Blackman v. District of Columbia, 185 F.R.D. 4, 7-8 (D.D.C. 1999) (quoting Foster v. District of Columbia, Civil Action No. 82-0095, Memorandum Opinion and Order of February 22, 1982 at 4 (D.D.C. Feb. 22, 1982)); see also Spiegler v. District of Columbia, 866 F.2d at 466-67 (Act's procedural requirement for periodic and individualized assessments of each special education child "evinces a recognition that children, particularly young children, develop quickly and that a placement decision that may have been appropriate a year ago may no longer be appropriate today.").*fn8

The conclusion that a per se harm results from the denial of a free appropriate education stemming from the failure to provide a timely due process hearing relieves plaintiffs from any burden to articulate an additional, particularized harm. When a plaintiff's rights to the due process hearing are circumscribed in significant ways, a plaintiff need not show prejudice in order to demonstrate injury. See Smith v. Henson, 786 F. Supp. 43, 45-46 (D.D.C. 1998) (establishing a time limit for filing due process hearing requests not otherwise imposed by the IDEA "violates the procedural rights afforded by the IDEA regardless of any actual prejudice"). It follows that where DCPS has outright denied a child a timely due process hearing, DCPS cannot claim that the denial of a free appropriate education has not occurred. It has.

The Court also rejects defendants' argument that these students have not been denied a free appropriate education because, with the exception of Shanice Brooks, they currently attend private schools at which they have been placed by their parents. See Defs.' Jetter Opp. at 3-4. The issue here is not the parents' financial ability to fund their children at private schools pending the outcome of a due process hearing. The harm is the denial by DCPS of a free appropriate education, and this harm is not dependant on the financial resources of an individual plaintiff's family. Put simply, the children cannot be denied their substantive right to a free appropriate education under the IDEA because they are fortunate enough to have parents who can afford to fund their education in private schools while waiting for DCPS to provide the hearings required by law that will determine whether the child's private placement or some other placement is the appropriate one. Any other conclusion would require parents to deny their children an education altogether in order to protect their rights under the statute. The Court will not endorse such a perverse incentive.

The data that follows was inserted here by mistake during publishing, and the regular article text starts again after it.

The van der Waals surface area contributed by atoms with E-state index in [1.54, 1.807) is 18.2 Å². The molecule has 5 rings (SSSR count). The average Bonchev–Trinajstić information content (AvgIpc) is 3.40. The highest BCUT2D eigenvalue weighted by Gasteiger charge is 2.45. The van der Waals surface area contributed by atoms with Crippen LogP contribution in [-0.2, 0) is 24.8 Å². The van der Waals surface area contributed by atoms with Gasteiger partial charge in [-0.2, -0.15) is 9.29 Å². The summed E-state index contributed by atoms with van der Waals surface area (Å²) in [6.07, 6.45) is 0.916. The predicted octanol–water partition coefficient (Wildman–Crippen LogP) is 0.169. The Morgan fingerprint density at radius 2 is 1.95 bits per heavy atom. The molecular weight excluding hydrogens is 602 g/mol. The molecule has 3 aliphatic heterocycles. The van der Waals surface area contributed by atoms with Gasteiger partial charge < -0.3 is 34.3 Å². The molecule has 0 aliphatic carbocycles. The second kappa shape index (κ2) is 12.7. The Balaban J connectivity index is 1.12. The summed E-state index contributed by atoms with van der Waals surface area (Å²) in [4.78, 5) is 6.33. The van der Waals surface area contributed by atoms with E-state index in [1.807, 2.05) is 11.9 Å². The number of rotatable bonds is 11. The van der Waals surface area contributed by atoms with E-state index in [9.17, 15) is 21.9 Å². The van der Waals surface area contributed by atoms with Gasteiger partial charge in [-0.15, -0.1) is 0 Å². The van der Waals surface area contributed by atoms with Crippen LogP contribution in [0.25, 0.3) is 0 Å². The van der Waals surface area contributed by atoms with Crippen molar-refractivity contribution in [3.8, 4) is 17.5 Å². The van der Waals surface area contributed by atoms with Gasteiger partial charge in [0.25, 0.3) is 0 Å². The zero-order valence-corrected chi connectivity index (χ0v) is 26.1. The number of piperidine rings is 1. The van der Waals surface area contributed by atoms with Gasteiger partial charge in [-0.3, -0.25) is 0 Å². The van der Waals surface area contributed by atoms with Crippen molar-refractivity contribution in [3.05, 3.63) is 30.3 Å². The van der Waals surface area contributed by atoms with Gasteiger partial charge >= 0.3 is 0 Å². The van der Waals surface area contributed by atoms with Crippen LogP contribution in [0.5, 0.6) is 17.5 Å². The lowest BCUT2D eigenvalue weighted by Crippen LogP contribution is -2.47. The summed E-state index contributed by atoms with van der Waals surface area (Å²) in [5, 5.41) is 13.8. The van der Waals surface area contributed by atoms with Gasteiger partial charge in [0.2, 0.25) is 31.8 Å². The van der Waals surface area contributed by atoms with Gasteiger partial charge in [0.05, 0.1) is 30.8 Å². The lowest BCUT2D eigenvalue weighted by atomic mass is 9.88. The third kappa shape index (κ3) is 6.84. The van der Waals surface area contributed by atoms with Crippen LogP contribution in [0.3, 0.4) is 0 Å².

Indeed, this Court rejected precisely this argument in Block v. District of Columbia, 748 F. Supp. 891, 897 (D.D.C. 1990). In Block, the plaintiff mother placed her son in a private school during the pendency of due process proceedings in response to the closing of his former placement school, also a private school, and to DCPS's failure to produce a new IEP. Denying defendants' claim that they should not be required to fund the student's private provider retroactively to the date of enrollment because his mother unilaterally had placed the student with the private school, the Court in Block concluded:

Even DCPS cannot seriously argue that Stephen's mother simply should have kept Stephen out of school and waited patiently until the first day of school had come and gone in the hope that DCPS somehow would save the day or that the Blocks should have foregone their statutory right to challenge DCPS' incomplete and inappropriate IEP. DCPS lost the right to make this "unilateral decision" argument when it failed to comply with [the statute's] procedural requirements, about which the Supreme Court has stated: "We think that the importance Congress attached to [the statute's] procedural safeguards cannot be gainsaid."